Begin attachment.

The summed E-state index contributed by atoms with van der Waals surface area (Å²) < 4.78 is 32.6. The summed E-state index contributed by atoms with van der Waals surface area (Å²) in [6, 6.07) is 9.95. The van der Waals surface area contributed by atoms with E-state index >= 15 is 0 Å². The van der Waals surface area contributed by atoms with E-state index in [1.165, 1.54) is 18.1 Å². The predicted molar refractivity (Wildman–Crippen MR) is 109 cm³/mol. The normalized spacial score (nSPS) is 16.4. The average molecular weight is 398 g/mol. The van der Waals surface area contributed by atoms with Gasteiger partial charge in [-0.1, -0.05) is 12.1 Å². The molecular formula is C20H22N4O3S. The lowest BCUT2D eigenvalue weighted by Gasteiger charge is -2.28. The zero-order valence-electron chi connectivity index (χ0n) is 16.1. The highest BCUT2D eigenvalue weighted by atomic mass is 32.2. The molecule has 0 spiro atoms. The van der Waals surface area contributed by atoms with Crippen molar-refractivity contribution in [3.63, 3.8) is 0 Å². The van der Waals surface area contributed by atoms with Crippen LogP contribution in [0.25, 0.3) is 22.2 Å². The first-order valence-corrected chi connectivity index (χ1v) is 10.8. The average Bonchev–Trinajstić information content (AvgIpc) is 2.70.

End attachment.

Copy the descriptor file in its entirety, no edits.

The summed E-state index contributed by atoms with van der Waals surface area (Å²) < 4.78 is 32.6. The summed E-state index contributed by atoms with van der Waals surface area (Å²) in [6, 6.07) is 9.95. The van der Waals surface area contributed by atoms with E-state index >= 15 is 0 Å². The van der Waals surface area contributed by atoms with E-state index in [1.165, 1.54) is 18.1 Å². The predicted molar refractivity (Wildman–Crippen MR) is 109 cm³/mol. The normalized spacial score (nSPS) is 16.4. The average molecular weight is 398 g/mol. The van der Waals surface area contributed by atoms with Gasteiger partial charge in [-0.1, -0.05) is 12.1 Å². The molecular formula is C20H22N4O3S. The lowest BCUT2D eigenvalue weighted by Gasteiger charge is -2.28. The zero-order valence-electron chi connectivity index (χ0n) is 16.1. The highest BCUT2D eigenvalue weighted by atomic mass is 32.2. The molecule has 0 spiro atoms. The van der Waals surface area contributed by atoms with Crippen molar-refractivity contribution in [3.63, 3.8) is 0 Å². The van der Waals surface area contributed by atoms with Crippen LogP contribution in [0.25, 0.3) is 22.2 Å². The first-order valence-corrected chi connectivity index (χ1v) is 10.8. The average Bonchev–Trinajstić information content (AvgIpc) is 2.70.